Twentieth Century Naval Dockyards Devonport and Portsmouth: Characterisation Project

Ann Coats, David Davies, David Evans, Raymond Riley, 2016

Data copyright © Historic England, Dr Ann Coats, Dr David Davies, Dr David Evans, Dr Raymond Riley unless otherwise stated

This work is licensed under the ADS Terms of Use and Access.
Creative Commons License


Historic England logo

Primary contact

Dr Ann Coats
Project Manager
Naval Dockyards Society
44 Lindley Avenue
Southsea
Hampshire
PO4 9NU

Send e-mail enquiry

Resource identifiers

Digital Object Identifiers

Digital Object Identifiers (DOIs) are persistent identifiers which can be used to consistently and accurately reference digital objects and/or content. The DOIs provide a way for the ADS resources to be cited in a similar fashion to traditional scholarly materials. More information on DOIs at the ADS can be found on our help page.

Citing this DOI

The updated Crossref DOI Display guidelines recommend that DOIs should be displayed in the following format:

https://doi.org/10.5284/1038393
Sample Citation for this DOI

Ann Coats, David Davies, David Evans, Raymond Riley (2016) Twentieth Century Naval Dockyards Devonport and Portsmouth: Characterisation Project [data-set]. York: Archaeology Data Service [distributor] https://doi.org/10.5284/1038393

Naval Dockyards Society logo

Introduction

Twentieth Century Naval Dockyards Devonport and Portsmouth: Characterisation Project

The project was designed to increase our overall understanding of the dockyard built environment by telling the national story of twentieth century dockyards and the particular narratives of Devonport and Portsmouth Dockyards, enabling Historic England to focus its resources effectively in managing these historic environments (650 acres at Devonport; 300 acres at Portsmouth). The introduction analyses the historical, political, social, military, industrial, architectural and economic background of Devonport and Portsmouth Dockyards during the twentieth century.

Aim: To characterise the development of the active naval dockyards at Devonport and Portsmouth, and the facilities within the dockyard boundaries at their maximum extent during the twentieth century, through library, archival and field surveys, presented and analysed in a published report, with a database of documentary and building reports also available.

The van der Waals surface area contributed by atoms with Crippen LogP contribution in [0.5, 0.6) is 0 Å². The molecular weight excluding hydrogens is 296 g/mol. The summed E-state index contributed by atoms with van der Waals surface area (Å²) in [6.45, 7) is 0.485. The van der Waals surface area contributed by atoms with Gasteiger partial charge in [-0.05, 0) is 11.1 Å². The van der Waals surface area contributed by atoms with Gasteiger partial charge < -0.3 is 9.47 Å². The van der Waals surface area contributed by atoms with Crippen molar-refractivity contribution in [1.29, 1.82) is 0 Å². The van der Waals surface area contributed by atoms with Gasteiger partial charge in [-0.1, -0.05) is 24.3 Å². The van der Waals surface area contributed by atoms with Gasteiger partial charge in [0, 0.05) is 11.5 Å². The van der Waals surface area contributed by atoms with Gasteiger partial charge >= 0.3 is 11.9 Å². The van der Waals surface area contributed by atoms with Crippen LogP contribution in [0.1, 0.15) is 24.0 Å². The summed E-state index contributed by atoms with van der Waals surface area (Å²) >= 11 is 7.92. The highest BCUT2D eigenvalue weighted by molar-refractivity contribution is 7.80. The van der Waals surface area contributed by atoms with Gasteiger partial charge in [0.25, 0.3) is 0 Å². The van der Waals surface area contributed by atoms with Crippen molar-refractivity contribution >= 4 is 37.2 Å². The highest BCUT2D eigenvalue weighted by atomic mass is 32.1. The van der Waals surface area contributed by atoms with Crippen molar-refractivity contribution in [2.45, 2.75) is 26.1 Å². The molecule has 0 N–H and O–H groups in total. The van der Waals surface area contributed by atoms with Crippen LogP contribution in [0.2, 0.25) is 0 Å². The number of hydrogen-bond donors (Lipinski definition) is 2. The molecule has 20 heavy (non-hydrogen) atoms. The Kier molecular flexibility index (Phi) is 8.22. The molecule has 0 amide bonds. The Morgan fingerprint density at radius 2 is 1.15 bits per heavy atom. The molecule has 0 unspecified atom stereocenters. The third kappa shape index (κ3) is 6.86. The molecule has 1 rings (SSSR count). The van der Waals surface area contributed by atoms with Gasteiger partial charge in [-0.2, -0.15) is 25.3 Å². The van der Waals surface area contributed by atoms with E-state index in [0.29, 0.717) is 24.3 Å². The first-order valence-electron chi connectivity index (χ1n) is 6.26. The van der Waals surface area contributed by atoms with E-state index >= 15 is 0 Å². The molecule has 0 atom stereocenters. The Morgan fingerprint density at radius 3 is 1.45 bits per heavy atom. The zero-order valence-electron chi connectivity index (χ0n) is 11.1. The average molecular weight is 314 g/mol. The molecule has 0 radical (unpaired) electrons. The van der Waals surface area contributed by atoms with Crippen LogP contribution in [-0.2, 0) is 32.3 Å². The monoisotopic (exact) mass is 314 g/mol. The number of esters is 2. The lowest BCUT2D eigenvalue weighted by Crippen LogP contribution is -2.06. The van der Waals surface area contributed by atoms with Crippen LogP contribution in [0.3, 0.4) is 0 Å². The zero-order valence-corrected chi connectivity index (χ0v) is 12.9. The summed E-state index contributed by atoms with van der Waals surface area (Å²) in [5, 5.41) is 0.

Objectives:

  1. Provide an overview of the twentieth century development of English naval dockyards, related to historical precedent, national foreign policy and naval strategy.
  2. Address the main chronological development phases to accommodate new types of vessels and technologies of the naval dockyards at Devonport and Portsmouth.
  3. Identify the major twentieth century naval technological revolutions which affected British naval dockyards.
  4. Relate the main chronological phases to topographic development of the yards and changing technological and strategic needs, and identify other significant factors.
  5. Distinguish which buildings are typical of the twentieth century naval dockyards and/or of unique interest.

The Naval Defence Act (1889) initiated a massive expansion of the major British naval dockyards in the twentieth century to support arms races with France, Russia and Germany. Technological innovations included Dreadnought battleships, submarines, oil replacing coal and electricity replacing oil as the main fuel, aircraft, radar and nuclear-powered submarines, and concrete as a building material. The report identifies purpose-built twentieth century structures, existing buildings adapted for new technologies, and unique structures performing the main dockyard activities (construction, repair and maintenance of ships) at Devonport and Portsmouth. In July 1998 the Strategic Defence Review, reinforced by the 2005 Defence Industrial Strategy, focused resources on increased offensive air power and two Queen Elizabeth class aircraft carriers.

Each selected building’s overall type or purpose, historically and at present, its materials and possible date(s), summarising form (structure, materials, layout), function, date and sequence of development, is described. The names of the architects, builders or occupants are given where known. Copies of historic maps, drawings or photographs illustrating the development of the building or its site are located within relevant chapters and dockyard building designations are included as appendices.

Also recorded:

  • evidence for demolished structures or removed plant;
  • a building’s relationship to local settlement patterns, field systems, gardens or other artificially reclaimed landscape; their part in any larger architectural or functional group of buildings and its visual importance as a landmark;
  • potential survival of below-ground evidence;
  • architectural or historical context or significance of the building locally, regionally or nationally, in terms of its origin, purpose, form, construction, design, materials and status;
  • contents of specialist architectural and archaeological reports.